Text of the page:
Darkness in homes as national grid suffers second collapse in 4 months

For the second time in four months, Nigeria’s national grid suffered yet another system collapse Wednesday owing to a yet-to-be identified fault.

It was however restored in a jiffy by the Transmission Company of Nigeria (TCN), leaving power generation at 2,900 megawatts afterwards.

The grid had collapsed January this year after several ones in 2019, throwing some parts of the country, including Abuja and Lagos into darkness for hours.

          Stakeholders, particularly the Association of Nigerian Electricity Distributors (ANED), the umbrella body of the distribution companies, last year decried the repeated system collapse.

         They said the TCN’s analogue system had caused over 100 electricity grid collapses since the power sector was privatised in 2013.

 New collapse 

Confirming the new system collapse in a statement Wednesday in Abuja, the TCN acknowledged the incident occurred at 1.am but could not immediately confirm the cause of the power loss.

TCN General Manager Public Affairs Ndidi Mbah, said the National Control Centre (NCC) of TCN in Osogbo “commenced immediate restoration of the grid which has been completed nationwide except for that of the Eastern axis which was to be completed shortly as at when TCN announced the system disturbance.”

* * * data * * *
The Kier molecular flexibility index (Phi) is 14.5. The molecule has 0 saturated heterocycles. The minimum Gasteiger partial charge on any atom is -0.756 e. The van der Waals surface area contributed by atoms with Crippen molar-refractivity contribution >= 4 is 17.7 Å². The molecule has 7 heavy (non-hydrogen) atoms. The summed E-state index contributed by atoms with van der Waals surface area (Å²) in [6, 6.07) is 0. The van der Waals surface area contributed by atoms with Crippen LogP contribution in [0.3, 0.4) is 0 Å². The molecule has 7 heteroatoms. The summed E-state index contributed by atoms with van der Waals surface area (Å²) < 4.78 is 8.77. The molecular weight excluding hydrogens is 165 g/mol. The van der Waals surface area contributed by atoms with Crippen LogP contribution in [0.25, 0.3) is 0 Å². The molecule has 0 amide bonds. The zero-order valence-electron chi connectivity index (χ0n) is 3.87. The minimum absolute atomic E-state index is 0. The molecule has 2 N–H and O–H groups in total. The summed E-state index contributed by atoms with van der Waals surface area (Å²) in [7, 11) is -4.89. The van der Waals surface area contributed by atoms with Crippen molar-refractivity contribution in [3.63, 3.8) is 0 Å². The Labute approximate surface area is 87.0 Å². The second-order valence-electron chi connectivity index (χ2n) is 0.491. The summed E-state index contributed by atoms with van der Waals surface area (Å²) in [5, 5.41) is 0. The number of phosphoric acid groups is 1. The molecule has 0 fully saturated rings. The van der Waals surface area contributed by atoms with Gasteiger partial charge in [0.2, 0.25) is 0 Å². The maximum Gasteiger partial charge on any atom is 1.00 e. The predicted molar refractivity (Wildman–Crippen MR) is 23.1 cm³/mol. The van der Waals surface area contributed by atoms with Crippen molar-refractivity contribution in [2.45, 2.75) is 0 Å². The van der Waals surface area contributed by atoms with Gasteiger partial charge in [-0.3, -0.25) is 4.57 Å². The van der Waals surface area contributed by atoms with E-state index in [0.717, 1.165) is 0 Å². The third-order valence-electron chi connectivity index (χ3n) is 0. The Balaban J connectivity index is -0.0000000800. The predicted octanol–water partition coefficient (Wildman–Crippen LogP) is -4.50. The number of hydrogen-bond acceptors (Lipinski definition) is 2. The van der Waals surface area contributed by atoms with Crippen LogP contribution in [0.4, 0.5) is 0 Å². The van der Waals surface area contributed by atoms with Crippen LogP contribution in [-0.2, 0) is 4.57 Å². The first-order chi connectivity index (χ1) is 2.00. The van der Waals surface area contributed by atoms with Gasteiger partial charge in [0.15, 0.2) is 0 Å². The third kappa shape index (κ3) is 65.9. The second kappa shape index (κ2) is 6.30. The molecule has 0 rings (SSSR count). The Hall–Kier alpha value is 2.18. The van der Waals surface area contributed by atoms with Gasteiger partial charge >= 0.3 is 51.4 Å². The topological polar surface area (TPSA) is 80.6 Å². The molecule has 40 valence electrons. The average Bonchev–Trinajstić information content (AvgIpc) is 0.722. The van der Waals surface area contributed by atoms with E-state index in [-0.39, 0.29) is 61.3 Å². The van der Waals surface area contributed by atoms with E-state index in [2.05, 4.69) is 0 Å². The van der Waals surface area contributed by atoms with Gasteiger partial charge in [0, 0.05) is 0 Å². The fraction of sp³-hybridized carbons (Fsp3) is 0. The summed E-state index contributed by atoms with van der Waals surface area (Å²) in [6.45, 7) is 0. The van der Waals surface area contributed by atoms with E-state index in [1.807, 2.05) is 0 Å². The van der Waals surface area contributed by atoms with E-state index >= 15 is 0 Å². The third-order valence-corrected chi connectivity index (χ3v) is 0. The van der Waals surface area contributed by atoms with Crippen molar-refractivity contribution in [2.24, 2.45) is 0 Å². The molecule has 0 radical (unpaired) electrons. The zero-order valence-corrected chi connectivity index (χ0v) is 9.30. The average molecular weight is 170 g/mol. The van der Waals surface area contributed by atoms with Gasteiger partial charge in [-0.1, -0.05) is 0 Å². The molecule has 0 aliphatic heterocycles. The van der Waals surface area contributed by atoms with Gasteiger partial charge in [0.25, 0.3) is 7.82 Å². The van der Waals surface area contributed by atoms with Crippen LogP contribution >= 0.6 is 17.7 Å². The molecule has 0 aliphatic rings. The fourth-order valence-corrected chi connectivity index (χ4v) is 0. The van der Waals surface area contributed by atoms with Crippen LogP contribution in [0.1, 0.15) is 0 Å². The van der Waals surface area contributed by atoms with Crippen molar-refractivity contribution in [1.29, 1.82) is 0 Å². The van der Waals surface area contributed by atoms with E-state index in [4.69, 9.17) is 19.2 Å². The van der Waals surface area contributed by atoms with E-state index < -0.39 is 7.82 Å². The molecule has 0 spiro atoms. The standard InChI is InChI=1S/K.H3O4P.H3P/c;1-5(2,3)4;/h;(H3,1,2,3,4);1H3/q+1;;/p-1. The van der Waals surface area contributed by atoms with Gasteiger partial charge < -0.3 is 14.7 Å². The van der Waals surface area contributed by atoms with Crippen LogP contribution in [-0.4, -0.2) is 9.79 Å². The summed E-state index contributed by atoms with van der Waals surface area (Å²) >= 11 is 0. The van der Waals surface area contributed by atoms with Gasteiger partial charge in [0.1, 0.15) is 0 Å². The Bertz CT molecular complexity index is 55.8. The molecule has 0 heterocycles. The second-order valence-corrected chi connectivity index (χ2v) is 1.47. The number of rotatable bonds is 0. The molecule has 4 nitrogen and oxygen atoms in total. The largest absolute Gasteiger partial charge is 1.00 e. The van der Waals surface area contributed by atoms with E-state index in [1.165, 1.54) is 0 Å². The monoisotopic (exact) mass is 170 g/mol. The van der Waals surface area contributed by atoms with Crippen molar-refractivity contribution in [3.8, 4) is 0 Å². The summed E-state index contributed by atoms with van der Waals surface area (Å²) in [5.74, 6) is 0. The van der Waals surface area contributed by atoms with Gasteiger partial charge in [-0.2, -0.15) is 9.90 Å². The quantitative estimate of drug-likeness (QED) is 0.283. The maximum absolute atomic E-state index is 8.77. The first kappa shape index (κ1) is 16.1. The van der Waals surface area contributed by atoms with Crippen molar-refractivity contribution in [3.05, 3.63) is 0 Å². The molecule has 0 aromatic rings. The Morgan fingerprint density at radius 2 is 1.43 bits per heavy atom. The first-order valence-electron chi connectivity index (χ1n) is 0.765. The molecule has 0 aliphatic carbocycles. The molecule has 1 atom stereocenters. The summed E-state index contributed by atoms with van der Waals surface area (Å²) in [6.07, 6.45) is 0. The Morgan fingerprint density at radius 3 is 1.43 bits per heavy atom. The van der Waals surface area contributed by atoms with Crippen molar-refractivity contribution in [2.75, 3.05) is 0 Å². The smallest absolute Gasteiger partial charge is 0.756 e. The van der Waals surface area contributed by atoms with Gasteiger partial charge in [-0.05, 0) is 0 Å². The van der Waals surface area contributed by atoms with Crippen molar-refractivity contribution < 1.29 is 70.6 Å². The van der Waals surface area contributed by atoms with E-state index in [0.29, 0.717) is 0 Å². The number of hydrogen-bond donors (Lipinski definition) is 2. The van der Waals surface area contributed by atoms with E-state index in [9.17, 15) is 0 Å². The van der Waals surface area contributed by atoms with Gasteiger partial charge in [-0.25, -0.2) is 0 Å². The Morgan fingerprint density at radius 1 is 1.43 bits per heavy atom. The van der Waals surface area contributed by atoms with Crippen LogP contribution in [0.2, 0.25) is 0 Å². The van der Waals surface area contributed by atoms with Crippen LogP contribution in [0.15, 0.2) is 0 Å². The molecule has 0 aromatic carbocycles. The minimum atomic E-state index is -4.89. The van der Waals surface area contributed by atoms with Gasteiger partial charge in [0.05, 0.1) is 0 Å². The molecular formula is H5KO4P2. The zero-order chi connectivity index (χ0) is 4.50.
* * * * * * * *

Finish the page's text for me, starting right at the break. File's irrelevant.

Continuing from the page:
“TCN would commence investigations into the cause of the supply loss as soon as full recovery is achieved. We are committed to ensuring grid stability and consistent bulk power supply, especially at this time of the pandemic,” he said.

 Analysis of the power loss following the latest system collapse shows that 1,658mw has already been lost to the system disturbance. The power grid is however expected to ramp up once TCN restores major transmission lines in the East; peak energy generation may return to the 4,000MW threshold.    

       The national grid experienced its first collapse in 2020 Thursday, 16 January, leading to blackouts in some parts of the country.

The development, which the TCN attributed to “system disturbance”, occurred at about 12.34 pm local time.

The TCN was to later come up that same day, precisely at 1:10 pm, that “supply was restored to Abuja and most parts of the affected areas.”

It further said the country was working to completely restore and stabilise the nation’s grid.

TCN also clarified the extent of disruption in power supply via a statement it later issued.

 It said there was only a “partial collapse of the system, as the grid was still supplying Port-Harcourt, Aba, Omoku, Yenegoa, Afam among others, through Afam 4, River IPP and Omoku Power Stations.

“Efforts immediately commenced to synchronise other parts of the network, but as restoration reached advanced stage, the situation suddenly degenerated into a collapse of the nation’s grid.” 

The statement also acknowledged that Nigeria still operates with zero spinning reserve, saying system inabilities like that “cannot be totally avoided.”

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